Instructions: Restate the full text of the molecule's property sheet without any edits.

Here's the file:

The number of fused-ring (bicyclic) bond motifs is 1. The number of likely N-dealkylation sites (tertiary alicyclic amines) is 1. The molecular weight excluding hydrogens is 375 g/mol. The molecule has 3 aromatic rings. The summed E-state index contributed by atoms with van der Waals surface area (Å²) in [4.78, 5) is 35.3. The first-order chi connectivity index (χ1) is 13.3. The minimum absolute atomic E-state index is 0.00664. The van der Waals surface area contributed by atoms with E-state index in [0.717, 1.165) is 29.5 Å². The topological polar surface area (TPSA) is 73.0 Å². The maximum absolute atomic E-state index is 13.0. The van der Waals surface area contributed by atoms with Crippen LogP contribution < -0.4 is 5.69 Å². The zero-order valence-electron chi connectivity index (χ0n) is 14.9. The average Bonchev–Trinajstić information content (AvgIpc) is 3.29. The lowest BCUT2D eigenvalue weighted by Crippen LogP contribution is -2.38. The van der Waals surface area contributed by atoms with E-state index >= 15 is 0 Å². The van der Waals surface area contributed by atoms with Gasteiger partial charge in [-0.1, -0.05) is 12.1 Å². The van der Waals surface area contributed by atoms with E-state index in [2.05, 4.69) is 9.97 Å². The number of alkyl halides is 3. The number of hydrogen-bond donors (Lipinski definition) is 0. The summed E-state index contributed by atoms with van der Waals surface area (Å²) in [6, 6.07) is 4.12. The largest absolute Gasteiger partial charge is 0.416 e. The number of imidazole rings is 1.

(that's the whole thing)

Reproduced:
The number of fused-ring (bicyclic) bond motifs is 1. The number of likely N-dealkylation sites (tertiary alicyclic amines) is 1. The molecular weight excluding hydrogens is 375 g/mol. The molecule has 3 aromatic rings. The summed E-state index contributed by atoms with van der Waals surface area (Å²) in [4.78, 5) is 35.3. The first-order chi connectivity index (χ1) is 13.3. The minimum absolute atomic E-state index is 0.00664. The van der Waals surface area contributed by atoms with E-state index in [0.717, 1.165) is 29.5 Å². The topological polar surface area (TPSA) is 73.0 Å². The maximum absolute atomic E-state index is 13.0. The van der Waals surface area contributed by atoms with Crippen LogP contribution < -0.4 is 5.69 Å². The zero-order valence-electron chi connectivity index (χ0n) is 14.9. The average Bonchev–Trinajstić information content (AvgIpc) is 3.29. The lowest BCUT2D eigenvalue weighted by Crippen LogP contribution is -2.38. The van der Waals surface area contributed by atoms with E-state index >= 15 is 0 Å². The van der Waals surface area contributed by atoms with Gasteiger partial charge in [-0.1, -0.05) is 12.1 Å². The van der Waals surface area contributed by atoms with E-state index in [2.05, 4.69) is 9.97 Å². The number of alkyl halides is 3. The number of hydrogen-bond donors (Lipinski definition) is 0. The summed E-state index contributed by atoms with van der Waals surface area (Å²) in [6, 6.07) is 4.12. The largest absolute Gasteiger partial charge is 0.416 e. The number of imidazole rings is 1.